[The title of today’s post is in reference to dad’s trip to China, and when bartering with the vendors, you say Teg Wei when the asking price is too much.]
I set my alarm for 7:00AM this morning, and was out of bed at 7:03. We had to pack out in the hall because the six other people in our room were still sleeping. After this, we had breakfast and checked out.
I used every bungee cord and rope we had on the packs this time. We covered our packs with waterproof covers because it was already sprinkling. We had looked at googlemaps the night before to get the directions to leave town by. We had to choose the walking route because bikes are not allowed on the motorway. From Dublin to Galway, there are a total of 86 directions. We decided to try to remember 4 or 5 of these at a time so we wouldn’t have to keep stopping after each one to get them out. Needless to say, we missed our first turn.
Now, I want to set this straight before you get the impression that we’re a couple of morons. In Ireland, if there is a street sign, which there hardly is, it is posted on the side of a building facing the opposite direction it should be. Not to mention, it’s in Gaelic half the time. So, we miss the first turn, but decide it’s okay because I remember from the map that we need to stay North of the river leaving town. We followed the river through various little villages and countrysides. After an hour and a half, we figured it was time we ask for directions.
First, Britt tried a lady that works in a petshop in Lucan. Apparently, she lived in that shop and never left because she couldn’t even tell us the direction we were going. Finally, we found out by the Grace of God we were going the right way. However, our google directions were garbage. We bought a map of Ireland that turned out to be very helpful. We navigated our way through 64.915 km of dangerous and dreary Irish landscape when we decided it was time for lunch.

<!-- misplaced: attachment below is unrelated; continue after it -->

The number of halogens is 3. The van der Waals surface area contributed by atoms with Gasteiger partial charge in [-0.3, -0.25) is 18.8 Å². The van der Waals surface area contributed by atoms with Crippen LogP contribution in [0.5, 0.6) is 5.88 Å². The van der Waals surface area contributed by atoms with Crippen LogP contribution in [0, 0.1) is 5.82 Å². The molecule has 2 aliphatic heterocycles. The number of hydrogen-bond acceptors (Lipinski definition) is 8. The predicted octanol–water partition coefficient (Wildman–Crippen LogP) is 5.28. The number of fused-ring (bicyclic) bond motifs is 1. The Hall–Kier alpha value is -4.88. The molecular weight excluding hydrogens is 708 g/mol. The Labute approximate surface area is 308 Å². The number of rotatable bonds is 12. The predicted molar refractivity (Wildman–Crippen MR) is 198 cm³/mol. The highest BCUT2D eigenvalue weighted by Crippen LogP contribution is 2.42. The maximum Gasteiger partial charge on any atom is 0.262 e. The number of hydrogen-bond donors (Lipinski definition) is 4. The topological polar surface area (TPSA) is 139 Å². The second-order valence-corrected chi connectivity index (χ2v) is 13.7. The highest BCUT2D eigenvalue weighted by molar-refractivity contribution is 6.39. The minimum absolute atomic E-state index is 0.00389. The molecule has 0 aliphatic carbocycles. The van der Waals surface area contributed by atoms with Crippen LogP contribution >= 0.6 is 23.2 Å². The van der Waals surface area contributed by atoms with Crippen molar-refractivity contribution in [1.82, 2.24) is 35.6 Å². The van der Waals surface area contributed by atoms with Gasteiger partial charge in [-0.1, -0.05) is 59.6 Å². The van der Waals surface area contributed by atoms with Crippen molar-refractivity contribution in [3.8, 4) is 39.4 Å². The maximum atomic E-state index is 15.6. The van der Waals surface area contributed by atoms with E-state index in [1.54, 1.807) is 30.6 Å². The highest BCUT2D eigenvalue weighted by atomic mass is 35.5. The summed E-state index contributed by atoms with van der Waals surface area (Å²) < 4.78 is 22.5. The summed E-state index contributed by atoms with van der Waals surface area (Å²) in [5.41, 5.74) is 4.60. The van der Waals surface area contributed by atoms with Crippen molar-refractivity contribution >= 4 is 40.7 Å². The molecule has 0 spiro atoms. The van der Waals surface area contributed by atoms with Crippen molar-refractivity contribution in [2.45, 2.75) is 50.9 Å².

We chose the town of Enfield to stop at a corner cafe. We sat outside because the sun was out and we needed to keep an eye on our gear. An old farmer struck up a conversation with us by commenting on the day. He heard my response and asked if I was German. I didn’t think I sounded German, but I politely replied that we’re American. He talked about his free-range pigs, and said he didn’t know where North Carolina was. He asked if any of our family was Irish. I said my grandma’s name was Irish, but I didn’t have a clue where she was from. I liked listening to him talk. He had a simple way of reasoning and discussing things, and anyone that would have a conversation with a stranger has to be okay. He said over and over that Britt and I were “very united.”
Sitting at lunch, Britt and I discussed our first day on the road. Both of us commented on various body parts that were hurting. The navigation was challenging, but a lot of fun. Then we got to the part where we were both quiet, but we were thinking the same thing. The cafe was right next to a bus stop, and every bus we saw was heading for Galway. And then I let the truth loose.